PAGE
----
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Study shows full-service restaurants lack nutritional guidelines

Full-service restaurants lack nutritional guidelines equivalent to those required for fast-food restaurants even in cities and states where those guidelines have been mandated by legislation according to research conducted by scientists from Drexel University and the University of Pennsylvania that was published in the Jan. 8, 2014, edition of the Journal of Nutrition Education and Behavior.

The label on a box of Kellogg's Frosted Mini Wheat lists 0 grams of Trans Fat along with the products other fat listings January 3, 2006, in Chicago, Illinois.
Scott Olson/Getty Images

The researchers examined 2,600 menu items from 21 full-service restaurant chains in and around the Philadelphia, Pennsylvania area. Legislation passed in 2010 requires menu labeling in full-service restaurants but does not specify what must be labeled according to the daily recommended value established by the National Institutes of Health and the Centers for Disease Control.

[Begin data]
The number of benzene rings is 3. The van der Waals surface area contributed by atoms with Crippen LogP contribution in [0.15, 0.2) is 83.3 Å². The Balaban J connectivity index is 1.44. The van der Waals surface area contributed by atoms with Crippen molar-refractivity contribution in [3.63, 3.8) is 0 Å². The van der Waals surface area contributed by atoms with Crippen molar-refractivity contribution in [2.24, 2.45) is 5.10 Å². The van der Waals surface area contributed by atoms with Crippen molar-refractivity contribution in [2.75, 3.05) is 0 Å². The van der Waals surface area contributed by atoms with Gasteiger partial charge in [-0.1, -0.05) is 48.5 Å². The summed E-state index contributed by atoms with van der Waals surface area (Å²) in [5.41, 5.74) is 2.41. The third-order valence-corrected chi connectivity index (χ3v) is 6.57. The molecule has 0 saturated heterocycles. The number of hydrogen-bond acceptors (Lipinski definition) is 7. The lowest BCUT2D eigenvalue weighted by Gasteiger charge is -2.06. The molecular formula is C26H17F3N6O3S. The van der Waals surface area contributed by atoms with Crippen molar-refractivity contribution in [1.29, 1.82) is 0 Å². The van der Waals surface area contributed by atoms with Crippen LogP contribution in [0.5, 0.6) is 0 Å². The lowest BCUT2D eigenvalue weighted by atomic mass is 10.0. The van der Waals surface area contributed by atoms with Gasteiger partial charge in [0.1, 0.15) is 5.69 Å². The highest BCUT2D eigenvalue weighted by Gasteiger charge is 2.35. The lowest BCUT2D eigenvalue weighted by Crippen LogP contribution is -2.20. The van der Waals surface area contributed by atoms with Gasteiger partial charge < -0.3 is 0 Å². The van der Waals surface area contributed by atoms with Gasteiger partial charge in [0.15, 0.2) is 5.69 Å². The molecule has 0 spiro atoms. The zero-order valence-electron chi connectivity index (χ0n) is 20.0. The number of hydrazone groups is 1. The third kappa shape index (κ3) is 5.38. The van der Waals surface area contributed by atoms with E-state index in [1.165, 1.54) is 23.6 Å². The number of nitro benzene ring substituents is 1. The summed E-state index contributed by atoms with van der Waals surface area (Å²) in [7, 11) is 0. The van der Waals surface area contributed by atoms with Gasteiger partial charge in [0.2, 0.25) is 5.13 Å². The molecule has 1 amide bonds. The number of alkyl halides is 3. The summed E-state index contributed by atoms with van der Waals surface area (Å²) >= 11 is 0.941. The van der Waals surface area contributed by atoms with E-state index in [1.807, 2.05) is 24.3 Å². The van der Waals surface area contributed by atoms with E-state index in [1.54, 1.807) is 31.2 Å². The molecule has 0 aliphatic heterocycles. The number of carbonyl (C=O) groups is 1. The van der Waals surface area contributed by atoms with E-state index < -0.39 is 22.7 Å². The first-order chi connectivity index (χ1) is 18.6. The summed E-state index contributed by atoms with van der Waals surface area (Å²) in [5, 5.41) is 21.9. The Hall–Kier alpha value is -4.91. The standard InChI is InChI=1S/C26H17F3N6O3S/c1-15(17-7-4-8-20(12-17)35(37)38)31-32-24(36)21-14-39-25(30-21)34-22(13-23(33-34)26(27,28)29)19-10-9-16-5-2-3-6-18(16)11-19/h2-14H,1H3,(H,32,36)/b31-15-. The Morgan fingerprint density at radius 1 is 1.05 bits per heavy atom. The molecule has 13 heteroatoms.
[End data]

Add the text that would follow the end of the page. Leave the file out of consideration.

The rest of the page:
Menu items labeled as “healthy” at 50 percent of the full-service restaurants that specifically targeted children and older patrons were found to be considered “healthy” only on the basis of calorie content.

The researchers found that 33 percent of the foods examined exceeded the daily recommended value of sodium and only 20 percent of the meals from full-service restaurants provided sufficient fiber.

The researchers recommend that labeling of full-service restaurant menus in a similar fashion to fast-food restaurants would reduce the number of calories consumed by people in the United States who eat about 33 percent of their meals away from home.

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